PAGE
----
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False Things You Believe About Hogwarts

With a combined 4,224 pages in the Harry Potter series — plus a whole lot of extra material — Hogwarts' lore is as vast as its grounds. The films make the castle even more complex in the minds of many. With 10 centuries of education to its name, Hogwarts stands as one of fantasy literature's most memorable locations.

It's understandably easy for fans to get their wires crossed when it comes to the mysterious castle. With a history this dense, most fans end up making assumptions — especially when it comes to things left unexamined by the books. Take electricity: Is it banned, or does it not work? Fans also fall into the trap of misremembering things from the books they read in their younger years. And none of this is even getting into online rumor-mongering, where badly-sourced "facts" can endure for years.

As Dumbledore repeatedly says, help will always be given at Hogwarts to those who ask for it. We're here to help by debunking every incorrect thing you've ever assumed about Britain's most celebrated school of magic.

Peeves is a ghost

Peeves, a naughty little sprite with a passion for pranks, is easy to think of as one of Hogwarts' many ghosts. He is, in fact, a poltergeist — meaning he was never a real person at all. By definition, ghosts in the Harry Potter universe are dead wizards and witches who choose to remain in the corporeal world instead of moving on. Only magical folks have this option, and once it's done, it can't be undone.

In contrast, Peeves was essentially, if unintentionally, created by Hogwarts students. Poltergeists form where there are high level of energy, magic, and emotion – a school full of teenagers is, as a result, a perfect breeding ground. It was only a matter of time before Hogwarts produced a poltergeist, and there's no getting rid of him — as J.K. Rowling herself once put it, Peeves is like "dry rot ... it comes with the building." He's about as old as the school itself, and he'll be there until its end.

Peeves' abilities are especially potent for a poltergeist. Many have tried to expel him over the years, but a face-off in 1876 involving a cannon put an end to these ill-fated attempts. A contract was signed with then-Headmistress Eupraxia Mole, ensuring some level of decency on Peeves' part in exchange for certain privileges. He's tiny, he floats, and he has a knack for showing up at the worst possible time — but he's part of the Hogwarts package.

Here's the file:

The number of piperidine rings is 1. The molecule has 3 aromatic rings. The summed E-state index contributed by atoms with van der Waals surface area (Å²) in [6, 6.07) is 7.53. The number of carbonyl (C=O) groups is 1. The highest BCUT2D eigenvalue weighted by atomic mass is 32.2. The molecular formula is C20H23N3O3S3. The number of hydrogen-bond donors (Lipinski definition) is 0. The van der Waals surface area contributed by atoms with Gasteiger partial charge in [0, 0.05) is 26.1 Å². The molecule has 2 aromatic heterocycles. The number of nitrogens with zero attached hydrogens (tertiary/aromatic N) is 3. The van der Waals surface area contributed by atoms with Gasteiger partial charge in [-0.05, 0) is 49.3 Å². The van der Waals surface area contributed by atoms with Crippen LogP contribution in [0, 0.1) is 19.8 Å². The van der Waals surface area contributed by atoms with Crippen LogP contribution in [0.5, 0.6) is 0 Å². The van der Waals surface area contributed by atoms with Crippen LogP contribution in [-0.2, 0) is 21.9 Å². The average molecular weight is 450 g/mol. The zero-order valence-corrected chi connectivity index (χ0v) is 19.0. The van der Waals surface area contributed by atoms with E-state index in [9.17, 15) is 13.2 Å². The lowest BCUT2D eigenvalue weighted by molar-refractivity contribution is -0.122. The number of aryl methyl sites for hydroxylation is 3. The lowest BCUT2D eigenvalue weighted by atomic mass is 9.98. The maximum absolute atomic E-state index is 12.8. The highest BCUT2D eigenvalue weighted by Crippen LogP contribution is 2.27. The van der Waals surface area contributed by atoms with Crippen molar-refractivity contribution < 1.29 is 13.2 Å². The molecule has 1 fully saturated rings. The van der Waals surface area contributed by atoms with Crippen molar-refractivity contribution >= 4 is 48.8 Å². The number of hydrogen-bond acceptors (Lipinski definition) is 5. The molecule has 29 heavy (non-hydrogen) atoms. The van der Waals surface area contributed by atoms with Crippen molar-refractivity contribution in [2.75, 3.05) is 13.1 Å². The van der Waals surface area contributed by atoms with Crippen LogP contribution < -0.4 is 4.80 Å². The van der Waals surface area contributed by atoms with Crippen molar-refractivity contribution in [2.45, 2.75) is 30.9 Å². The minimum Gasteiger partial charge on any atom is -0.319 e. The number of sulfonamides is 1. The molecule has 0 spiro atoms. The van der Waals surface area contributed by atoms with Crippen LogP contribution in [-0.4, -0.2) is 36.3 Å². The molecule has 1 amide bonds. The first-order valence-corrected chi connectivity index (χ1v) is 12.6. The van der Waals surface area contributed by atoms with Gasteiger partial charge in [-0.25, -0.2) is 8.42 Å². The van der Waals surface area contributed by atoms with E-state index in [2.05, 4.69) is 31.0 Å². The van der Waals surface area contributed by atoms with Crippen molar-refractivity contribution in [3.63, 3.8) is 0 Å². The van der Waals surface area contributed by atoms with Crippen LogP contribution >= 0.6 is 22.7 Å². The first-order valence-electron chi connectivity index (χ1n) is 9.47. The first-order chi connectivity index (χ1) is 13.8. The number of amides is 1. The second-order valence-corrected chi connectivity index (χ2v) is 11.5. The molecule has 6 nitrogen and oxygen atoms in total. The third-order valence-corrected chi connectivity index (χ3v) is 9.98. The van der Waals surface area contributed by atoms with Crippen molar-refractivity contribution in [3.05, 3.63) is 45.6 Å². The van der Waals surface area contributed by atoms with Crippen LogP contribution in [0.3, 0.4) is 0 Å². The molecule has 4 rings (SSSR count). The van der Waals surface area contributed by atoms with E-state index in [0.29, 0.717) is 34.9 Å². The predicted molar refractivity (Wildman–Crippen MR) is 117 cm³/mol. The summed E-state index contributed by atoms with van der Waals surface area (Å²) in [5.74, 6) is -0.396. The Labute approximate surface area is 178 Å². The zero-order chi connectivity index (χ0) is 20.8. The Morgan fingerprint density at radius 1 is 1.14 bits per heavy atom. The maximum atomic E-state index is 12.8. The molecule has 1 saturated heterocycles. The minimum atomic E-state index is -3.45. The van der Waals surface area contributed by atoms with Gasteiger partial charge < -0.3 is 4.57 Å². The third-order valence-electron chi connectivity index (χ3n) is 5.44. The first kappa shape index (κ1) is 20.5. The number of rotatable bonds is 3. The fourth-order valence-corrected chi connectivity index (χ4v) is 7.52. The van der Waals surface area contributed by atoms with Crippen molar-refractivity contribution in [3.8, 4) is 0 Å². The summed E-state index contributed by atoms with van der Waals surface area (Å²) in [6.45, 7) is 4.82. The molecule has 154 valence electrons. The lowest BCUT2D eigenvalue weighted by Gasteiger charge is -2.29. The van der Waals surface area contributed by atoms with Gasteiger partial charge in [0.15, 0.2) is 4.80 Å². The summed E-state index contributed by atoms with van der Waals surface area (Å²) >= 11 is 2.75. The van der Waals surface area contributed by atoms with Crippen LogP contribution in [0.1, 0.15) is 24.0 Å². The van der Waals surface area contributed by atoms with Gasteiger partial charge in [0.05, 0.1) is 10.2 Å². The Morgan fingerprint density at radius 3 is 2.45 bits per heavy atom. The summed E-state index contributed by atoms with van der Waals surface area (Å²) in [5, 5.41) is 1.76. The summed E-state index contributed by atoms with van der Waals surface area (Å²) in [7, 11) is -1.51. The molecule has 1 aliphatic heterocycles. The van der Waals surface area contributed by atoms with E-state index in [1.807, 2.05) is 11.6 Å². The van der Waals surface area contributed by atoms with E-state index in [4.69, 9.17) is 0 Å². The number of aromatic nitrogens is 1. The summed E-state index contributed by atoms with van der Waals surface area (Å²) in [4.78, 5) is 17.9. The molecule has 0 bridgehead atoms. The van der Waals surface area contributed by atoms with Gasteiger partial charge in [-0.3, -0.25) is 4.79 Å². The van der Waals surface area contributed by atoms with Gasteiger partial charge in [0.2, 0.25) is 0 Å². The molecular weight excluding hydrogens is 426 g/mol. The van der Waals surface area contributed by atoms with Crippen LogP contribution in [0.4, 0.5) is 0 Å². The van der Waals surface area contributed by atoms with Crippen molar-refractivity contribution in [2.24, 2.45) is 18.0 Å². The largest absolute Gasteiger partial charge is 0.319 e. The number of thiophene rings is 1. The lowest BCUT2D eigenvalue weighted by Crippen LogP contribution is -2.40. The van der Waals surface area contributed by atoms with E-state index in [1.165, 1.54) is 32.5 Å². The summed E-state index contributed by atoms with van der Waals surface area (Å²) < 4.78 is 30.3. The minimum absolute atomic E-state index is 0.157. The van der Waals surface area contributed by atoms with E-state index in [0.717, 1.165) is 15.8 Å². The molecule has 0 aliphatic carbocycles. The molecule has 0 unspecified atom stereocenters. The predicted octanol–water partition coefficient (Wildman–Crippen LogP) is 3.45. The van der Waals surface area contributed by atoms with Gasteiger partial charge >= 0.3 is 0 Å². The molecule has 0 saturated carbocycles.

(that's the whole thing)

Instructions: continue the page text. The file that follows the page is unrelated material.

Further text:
Hogwarts is in England

It's easy to slip into the assumption that Hogwarts is in England, especially for fans living outside the United Kingdom. However, the Hogwarts Express actually rolls up to the Scottish Highlands on September first. In the wake of 1692's International Statute of Secrecy law, numerous ways of getting to Hogwarts without being seen were devised. Portkeys were the most popular, but came with nasty side effects and a confusing time slot system. It wasn't until 1830 that Minister for Magic Ottaline Gambol proposed the now esteemed steam train. Though pure-blood families balked, dissent didn't last long — especially once the Ministry made it clear that not riding the train meant not attending the school.

Despite Hagrid's insistence that there's "no place safer" than Hogwarts, the castle has seen plenty of death and dismay over its thousand-year history. The openings of the Chamber of Secrets during the 1942-1943 and 1992-1993 school years are considered particularly dark stains on the school's history. Regardless, Hogwarts has never closed.

Various castles were used to portray Hogwarts in the movies, but Alnwick Castle in England provided many of the most iconic shots of the wizarding school. It has also been used as a filming location for Downton Abbey.

The giant squid is malicious

If you're a bright-eyed first-year Hogwarts student and someone tells you there's a giant squid in the Great Lake, you're probably not going to go anywhere near it. In truth, the idea that the larger-than-life squid is dangerous likely began as a way of keeping students from the depths of its black waters. In reality, the giant squid is probably the least threatening creature in the Hogwarts lake.